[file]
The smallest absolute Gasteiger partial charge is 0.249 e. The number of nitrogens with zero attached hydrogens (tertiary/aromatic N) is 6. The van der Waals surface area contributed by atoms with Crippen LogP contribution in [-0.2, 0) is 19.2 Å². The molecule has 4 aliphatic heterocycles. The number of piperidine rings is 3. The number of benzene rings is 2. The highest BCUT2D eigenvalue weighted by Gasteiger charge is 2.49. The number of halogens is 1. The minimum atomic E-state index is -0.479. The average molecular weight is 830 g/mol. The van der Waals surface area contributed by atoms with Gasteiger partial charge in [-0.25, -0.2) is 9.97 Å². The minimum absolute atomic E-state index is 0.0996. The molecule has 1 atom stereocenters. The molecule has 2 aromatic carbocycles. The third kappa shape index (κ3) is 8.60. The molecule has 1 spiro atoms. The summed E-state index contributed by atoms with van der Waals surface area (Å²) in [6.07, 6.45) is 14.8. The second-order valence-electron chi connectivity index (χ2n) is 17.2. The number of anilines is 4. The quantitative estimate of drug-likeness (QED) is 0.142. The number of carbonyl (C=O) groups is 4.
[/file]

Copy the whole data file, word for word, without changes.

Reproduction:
The smallest absolute Gasteiger partial charge is 0.249 e. The number of nitrogens with zero attached hydrogens (tertiary/aromatic N) is 6. The van der Waals surface area contributed by atoms with Crippen LogP contribution in [-0.2, 0) is 19.2 Å². The molecule has 4 aliphatic heterocycles. The number of piperidine rings is 3. The number of benzene rings is 2. The highest BCUT2D eigenvalue weighted by Gasteiger charge is 2.49. The number of halogens is 1. The minimum atomic E-state index is -0.479. The average molecular weight is 830 g/mol. The van der Waals surface area contributed by atoms with Gasteiger partial charge in [-0.25, -0.2) is 9.97 Å². The minimum absolute atomic E-state index is 0.0996. The molecule has 1 atom stereocenters. The molecule has 2 aromatic carbocycles. The third kappa shape index (κ3) is 8.60. The molecule has 1 spiro atoms. The summed E-state index contributed by atoms with van der Waals surface area (Å²) in [6.07, 6.45) is 14.8. The second-order valence-electron chi connectivity index (χ2n) is 17.2. The number of anilines is 4. The quantitative estimate of drug-likeness (QED) is 0.142. The number of carbonyl (C=O) groups is 4.